Amadeus Project and Product Manager Marisa van der Linde thrives on finding solutions and creating order from chaos.
Both in her professional and personal life, Marisa shows incredible determination and dedication. To date, this inspirational woman has completed 6 Ironman 70.3 races (including 2 World Championship events) and 1 full-distance Ironman event.
Taking a little break from triathlon, she is having a lot of fun on her mountain bike. Not one to shy away from a challenge, she will be joining a group of cyclists in March next year when they will ride from Sun City to Cape Town for Charity, finishing off with the Cape Town Cycle Challenge. They will be riding around 1700kms over 8 days and hope to raise funds for charities in each town that they stay over.
When we asked her what she learned from these remarkable achievements, Marisa told us the main lesson she has taken away is that it doesn’t help to panic. “Panicking will not get you anywhere. This is important to remember in every-day life. Rather stay calm and see what you can do. There is always an answer somewhere, the key is to figure out how to get to the answer.”
Super Power – Non-Air Products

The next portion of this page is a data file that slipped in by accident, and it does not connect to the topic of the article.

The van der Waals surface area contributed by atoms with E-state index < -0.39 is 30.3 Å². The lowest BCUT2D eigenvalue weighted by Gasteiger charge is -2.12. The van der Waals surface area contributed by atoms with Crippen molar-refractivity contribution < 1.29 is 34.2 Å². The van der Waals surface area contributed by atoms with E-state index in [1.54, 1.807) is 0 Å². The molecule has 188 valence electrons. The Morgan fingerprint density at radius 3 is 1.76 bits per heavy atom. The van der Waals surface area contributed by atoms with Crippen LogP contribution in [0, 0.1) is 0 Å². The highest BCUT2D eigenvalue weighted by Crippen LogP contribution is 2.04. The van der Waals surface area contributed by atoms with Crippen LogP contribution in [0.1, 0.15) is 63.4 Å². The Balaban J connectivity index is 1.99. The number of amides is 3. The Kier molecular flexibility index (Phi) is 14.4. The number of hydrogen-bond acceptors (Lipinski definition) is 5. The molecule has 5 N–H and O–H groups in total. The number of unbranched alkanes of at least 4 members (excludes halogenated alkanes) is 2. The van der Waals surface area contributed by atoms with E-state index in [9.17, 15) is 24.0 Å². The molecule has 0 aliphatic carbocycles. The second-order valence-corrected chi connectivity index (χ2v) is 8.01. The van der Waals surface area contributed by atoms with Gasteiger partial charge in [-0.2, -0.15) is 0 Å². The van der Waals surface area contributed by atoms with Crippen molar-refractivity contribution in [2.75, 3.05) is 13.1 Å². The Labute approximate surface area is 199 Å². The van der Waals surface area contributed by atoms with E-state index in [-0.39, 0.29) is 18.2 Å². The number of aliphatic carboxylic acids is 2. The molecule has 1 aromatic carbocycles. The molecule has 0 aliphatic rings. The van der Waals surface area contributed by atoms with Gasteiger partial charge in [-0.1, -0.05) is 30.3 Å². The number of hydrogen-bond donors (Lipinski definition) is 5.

Started at Amadeus – 2008
Hobbies – Cycling (Road & Mountain Bike)
Marisa’s attitude has been a great asset in her role as Project Manager and her role as non-Air Product Manager. “It’s a diverse role,” she explains, adding that the flexibility of her job keeps her on her toes at all times. “I thrive on the more intellectually complicated challenges. I love creating order from chaos.”
The biggest opportunity for Marisa in her role is to be able to implement solutions from scratch in the South African market, for example, Content Store (a hotel content solution). “I would describe working at Amadeus as ‘challenging’,” she laughs. “There is always something new. The travel industry is dynamic and keeps changing. If you don’t change ahead of the industry, you get left behind the curve. This is something Amadeus does very well, spending a substantial amount on R&D globally.”
Marisa is used to dealing with curve balls in her professional life, but she was taken by surprise by a bizarre situation when she travelled back from the US last year:
“I was about to board the plane from Washington DC to Johannesburg when a customs official approached me and asked whether I was willing to assist in the training process of one of the dogs. He told me to carry a trolley bag to the plane and see whether the dog would identify the bag as suspicious. Of course I was very reluctant and after some debate (and eventually giggles from the officials), I agreed. It was the strangest sensation to feel a small tap on the bag while I walked to the plane. The dog handler stopped me and asked whether the bag was mine. I just managed to look very guilty and told him it wasn’t. He recognised the tag on the bag and quickly realised what was going on. Unfortunately, the dog – a puppy – didn’t want to let me go, so he had to distract it with its play-stick,” Marisa laughs.